WolfBobs wrote:Enthusiasts tend to look at things differently than business people do. To enthusiasts if a park isn't adding a major ride every single season it must be a failure and the corporate office hates them cause they're not getting what they're owed. But the fact that MiA can continue to operate profitably year after year with little investment should be evidence enough that the park is successful.
I think a lot of lessons were learned in the late 90s to mid 2000's about unnecessary investment in parks. Someone mentioned GL. I think the reason this park is left alone is due to the lessons learned from GL. I have a feeling before any major investment happens at this park, even a small new coaster like Tantrum at DL you'll see something older like Corkscrew removed. Not for space, but more for balance and to not tax an already limited labor pool. No point to add more and more rides to a park if the park can't find the additional help to staff them.
People make too much of "lessons being learned" IMO - I think it's simply a situation where the park comfortably makes money but has issues in basic infrastructure and availability of labor/willingness to come up with creative solutions to labor shortages. That combined with what I understand to be the belief at the executive level that expansion at MiAdv probably would cannibalize visitation at Cedar Point from a guest base that is disproportionately likely to be staying on property and burning cash like no one's business means it is safe but never, ever going to be expanded significantly.
For me, I get this. I don't automatically defer to companies and their decision making, so I'd love to know what, if any, serious market research was done to make the choices they have. But I get what's happening. The park isn't in danger. It also isn't very good IMO. To make it "good" wouldn't even necessarily require tons of work or vast outlays of cash. I'm talking about improving pay to be more competitive in the labor market, adding a second train to Wolverine Wildcat, redoing the PLCs for the Wild Mouse so the hourly capacity can exceed 100 people per hour, modifying the restraints on Thunderhawk to make them more comfortable, adding a show - ANY live entertainment, adding a flat ride or two (used even!), upping the quality of the food ever so slightly; things like that. None of that is going to happen though unless they come to believe that making the park a more pleasing experience can actually benefit them, which is a very backhanded way of saying that Michigan's Adventure merely being "good enough" is what the chain and corporation wants.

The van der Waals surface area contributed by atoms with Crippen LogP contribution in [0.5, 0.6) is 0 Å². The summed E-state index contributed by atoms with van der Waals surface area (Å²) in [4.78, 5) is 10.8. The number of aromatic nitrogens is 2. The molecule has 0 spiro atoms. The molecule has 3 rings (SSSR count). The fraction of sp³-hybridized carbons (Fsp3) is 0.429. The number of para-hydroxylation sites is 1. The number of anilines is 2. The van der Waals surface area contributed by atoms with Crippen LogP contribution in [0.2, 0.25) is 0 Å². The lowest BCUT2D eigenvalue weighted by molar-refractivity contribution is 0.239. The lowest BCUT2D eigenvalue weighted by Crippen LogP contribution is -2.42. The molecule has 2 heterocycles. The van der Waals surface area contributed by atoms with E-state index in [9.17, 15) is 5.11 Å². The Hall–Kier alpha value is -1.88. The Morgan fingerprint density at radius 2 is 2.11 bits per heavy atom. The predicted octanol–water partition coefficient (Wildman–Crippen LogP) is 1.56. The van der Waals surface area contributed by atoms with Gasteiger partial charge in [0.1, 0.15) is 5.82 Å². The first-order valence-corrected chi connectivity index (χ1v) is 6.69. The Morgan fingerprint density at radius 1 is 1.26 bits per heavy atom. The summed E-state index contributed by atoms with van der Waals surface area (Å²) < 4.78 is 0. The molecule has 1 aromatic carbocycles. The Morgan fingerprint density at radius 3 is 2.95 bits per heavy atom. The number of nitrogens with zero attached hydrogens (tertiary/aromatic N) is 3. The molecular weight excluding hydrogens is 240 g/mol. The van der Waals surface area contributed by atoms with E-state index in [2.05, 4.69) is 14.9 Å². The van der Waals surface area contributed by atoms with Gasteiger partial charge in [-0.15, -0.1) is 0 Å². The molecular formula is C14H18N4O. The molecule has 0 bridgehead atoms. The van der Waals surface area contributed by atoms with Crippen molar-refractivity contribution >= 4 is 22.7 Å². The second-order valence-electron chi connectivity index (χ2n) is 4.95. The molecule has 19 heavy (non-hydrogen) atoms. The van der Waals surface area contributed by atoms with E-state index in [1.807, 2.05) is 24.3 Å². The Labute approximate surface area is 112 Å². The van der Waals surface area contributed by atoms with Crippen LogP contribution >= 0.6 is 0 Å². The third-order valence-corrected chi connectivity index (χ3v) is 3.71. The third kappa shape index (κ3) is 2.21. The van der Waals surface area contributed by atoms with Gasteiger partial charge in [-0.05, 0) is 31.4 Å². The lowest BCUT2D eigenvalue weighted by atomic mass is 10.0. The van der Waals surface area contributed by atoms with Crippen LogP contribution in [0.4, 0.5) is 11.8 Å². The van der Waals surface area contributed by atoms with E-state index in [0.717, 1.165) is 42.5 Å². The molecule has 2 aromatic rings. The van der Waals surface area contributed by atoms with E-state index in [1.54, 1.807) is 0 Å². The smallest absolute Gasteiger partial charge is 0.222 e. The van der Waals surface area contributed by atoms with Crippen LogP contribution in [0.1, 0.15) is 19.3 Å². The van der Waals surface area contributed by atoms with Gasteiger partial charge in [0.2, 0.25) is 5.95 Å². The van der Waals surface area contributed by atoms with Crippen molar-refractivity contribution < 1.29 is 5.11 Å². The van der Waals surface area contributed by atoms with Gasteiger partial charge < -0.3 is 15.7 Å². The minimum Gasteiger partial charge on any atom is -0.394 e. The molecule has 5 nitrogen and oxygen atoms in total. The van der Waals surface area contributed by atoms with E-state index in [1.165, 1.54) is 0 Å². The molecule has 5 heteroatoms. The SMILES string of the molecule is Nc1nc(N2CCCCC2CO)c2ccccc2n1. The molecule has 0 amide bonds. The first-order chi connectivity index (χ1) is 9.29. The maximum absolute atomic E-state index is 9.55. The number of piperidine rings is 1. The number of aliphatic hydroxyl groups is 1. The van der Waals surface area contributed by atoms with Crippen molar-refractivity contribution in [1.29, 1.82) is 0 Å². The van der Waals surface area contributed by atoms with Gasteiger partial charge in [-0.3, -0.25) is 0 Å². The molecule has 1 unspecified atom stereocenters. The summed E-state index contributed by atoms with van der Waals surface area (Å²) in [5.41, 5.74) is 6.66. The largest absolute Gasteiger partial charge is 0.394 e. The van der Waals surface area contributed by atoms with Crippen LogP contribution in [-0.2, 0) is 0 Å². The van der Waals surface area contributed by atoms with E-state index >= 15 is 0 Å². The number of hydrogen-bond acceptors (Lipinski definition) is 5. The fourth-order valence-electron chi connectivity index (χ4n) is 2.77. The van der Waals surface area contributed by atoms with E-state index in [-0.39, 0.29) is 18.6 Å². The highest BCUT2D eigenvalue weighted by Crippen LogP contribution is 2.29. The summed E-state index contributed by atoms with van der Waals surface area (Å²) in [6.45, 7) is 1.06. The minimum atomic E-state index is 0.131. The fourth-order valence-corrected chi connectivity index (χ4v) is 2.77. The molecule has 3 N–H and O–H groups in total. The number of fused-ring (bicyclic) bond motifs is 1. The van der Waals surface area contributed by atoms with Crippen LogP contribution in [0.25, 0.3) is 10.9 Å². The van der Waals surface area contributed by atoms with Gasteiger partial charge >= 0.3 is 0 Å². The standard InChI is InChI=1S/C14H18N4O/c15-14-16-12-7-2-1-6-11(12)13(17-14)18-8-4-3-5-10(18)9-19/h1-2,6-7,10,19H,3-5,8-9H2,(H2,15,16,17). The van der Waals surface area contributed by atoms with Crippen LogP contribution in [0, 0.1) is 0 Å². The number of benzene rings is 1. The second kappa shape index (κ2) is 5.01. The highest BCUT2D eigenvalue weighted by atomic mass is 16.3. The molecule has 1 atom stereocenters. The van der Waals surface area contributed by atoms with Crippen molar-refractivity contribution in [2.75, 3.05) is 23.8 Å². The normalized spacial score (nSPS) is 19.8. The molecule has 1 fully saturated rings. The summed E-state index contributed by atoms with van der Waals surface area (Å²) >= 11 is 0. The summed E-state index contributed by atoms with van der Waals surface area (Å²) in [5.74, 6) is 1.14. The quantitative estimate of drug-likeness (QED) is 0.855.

Not going to Michigan's Adventure as a sort of protest move is only so helpful if Cedar Fair already has your money. OTOH, if you don't give them the same amount because you buy a regular season pass instead to Cedar Point only and give them the feedback that the synergy is important to you in making that specific purchasing decision, then maybe they'll heed us. Maybe not - just because they're profit oriented doesn't mean they're always acting in a rational manner based on evidence. It won't happen any other way.